by Dr Carlos Bugeja – Partner
Today is the 14th of February. Many will celebrate Saint Valentine’s Day by giving chocolate, cards, and roses.
But who was the real Valentine and what does he have to do with law?
The legend of St Valentine’s started with one young priest deliberately breaking a law, that enacted by Roman Emperor Claudius II. During his reign, Claudius had decided that single men made better soldiers, for they could focus better. So, he outlawed marriage for young men.
But Valentine would not have it, and continued performing wedding ceremonies in secret.
It is said that Emperor Claudius eventually discovered everything, had Valentine arrested and sentenced to death. During his time in prison, Valentine fell in love with his jailer’s daughter, who used to visit him in prison. It said that prior to his execution, he had signed off a letter to the girl with “from Your Valentine”.
Valentine was martyred on the 14th of February, 270 AD.
Today, a similar blanket marriage ban is unlikely to survive a human rights challenge. In fact, article 12 of the European Convention on Human Rights provides that “Men and women of marriageable age have the right to marry and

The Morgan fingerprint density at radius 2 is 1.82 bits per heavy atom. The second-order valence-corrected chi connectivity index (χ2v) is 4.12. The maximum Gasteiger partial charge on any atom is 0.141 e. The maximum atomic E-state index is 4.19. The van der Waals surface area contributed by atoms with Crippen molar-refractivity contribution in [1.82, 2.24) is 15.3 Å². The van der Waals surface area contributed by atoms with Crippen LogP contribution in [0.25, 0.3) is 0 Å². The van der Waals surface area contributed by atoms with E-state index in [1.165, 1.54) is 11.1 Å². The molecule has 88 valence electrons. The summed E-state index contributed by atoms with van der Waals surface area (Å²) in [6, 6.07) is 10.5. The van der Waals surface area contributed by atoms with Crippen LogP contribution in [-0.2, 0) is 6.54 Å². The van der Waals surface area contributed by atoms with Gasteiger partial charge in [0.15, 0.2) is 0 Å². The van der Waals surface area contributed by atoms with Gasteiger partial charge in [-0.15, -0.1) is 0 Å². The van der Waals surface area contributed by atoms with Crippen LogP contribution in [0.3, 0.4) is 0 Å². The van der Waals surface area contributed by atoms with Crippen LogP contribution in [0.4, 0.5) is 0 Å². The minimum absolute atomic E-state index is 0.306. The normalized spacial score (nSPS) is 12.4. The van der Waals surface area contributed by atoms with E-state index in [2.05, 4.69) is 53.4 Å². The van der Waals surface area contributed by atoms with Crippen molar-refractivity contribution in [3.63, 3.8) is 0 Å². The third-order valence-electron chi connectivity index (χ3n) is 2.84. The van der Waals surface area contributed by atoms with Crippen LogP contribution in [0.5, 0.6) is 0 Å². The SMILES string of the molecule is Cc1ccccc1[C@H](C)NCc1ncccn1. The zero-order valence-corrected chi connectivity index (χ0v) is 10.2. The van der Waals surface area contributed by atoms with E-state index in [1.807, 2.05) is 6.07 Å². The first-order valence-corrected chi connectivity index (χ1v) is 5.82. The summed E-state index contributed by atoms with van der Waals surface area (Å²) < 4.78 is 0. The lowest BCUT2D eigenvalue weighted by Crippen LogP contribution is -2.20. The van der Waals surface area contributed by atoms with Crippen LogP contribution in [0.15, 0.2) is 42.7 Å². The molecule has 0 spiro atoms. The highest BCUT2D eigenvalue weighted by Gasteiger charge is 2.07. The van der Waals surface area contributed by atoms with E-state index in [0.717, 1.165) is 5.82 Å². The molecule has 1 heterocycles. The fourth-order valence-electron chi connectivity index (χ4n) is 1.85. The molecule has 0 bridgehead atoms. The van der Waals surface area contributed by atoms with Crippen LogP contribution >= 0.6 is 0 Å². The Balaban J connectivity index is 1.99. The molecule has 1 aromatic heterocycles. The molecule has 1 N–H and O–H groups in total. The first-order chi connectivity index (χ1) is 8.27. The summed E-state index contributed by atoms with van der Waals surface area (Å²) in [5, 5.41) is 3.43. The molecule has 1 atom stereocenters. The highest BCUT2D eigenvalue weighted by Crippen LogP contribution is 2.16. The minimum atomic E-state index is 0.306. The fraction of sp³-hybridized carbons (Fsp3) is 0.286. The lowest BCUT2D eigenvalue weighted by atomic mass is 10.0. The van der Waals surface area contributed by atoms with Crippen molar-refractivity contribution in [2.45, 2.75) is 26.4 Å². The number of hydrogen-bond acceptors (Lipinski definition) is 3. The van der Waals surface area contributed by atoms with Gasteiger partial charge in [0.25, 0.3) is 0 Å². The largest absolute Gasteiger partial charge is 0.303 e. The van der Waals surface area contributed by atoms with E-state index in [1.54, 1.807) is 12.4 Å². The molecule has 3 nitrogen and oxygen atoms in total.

to found a family, according to the national laws governing the exercise of this right.”
There is still a margin of appreciation for states to exercise; but the general rule is, marriage bans are discouraged. Certainly, the right to marry is subject to national laws on marriage, including those that make marriage illegal between certain types of people (for example, close relatives), but any restrictions must not be arbitrary and not interfere with the essential principle of the right.
Disclaimer: This article is not to be considered as legal advice, and is not to be acted on as such. Should you require further information or legal assistance, please do not hesitate to contact Dr Carlos Bugeja on firstname.lastname@example.org.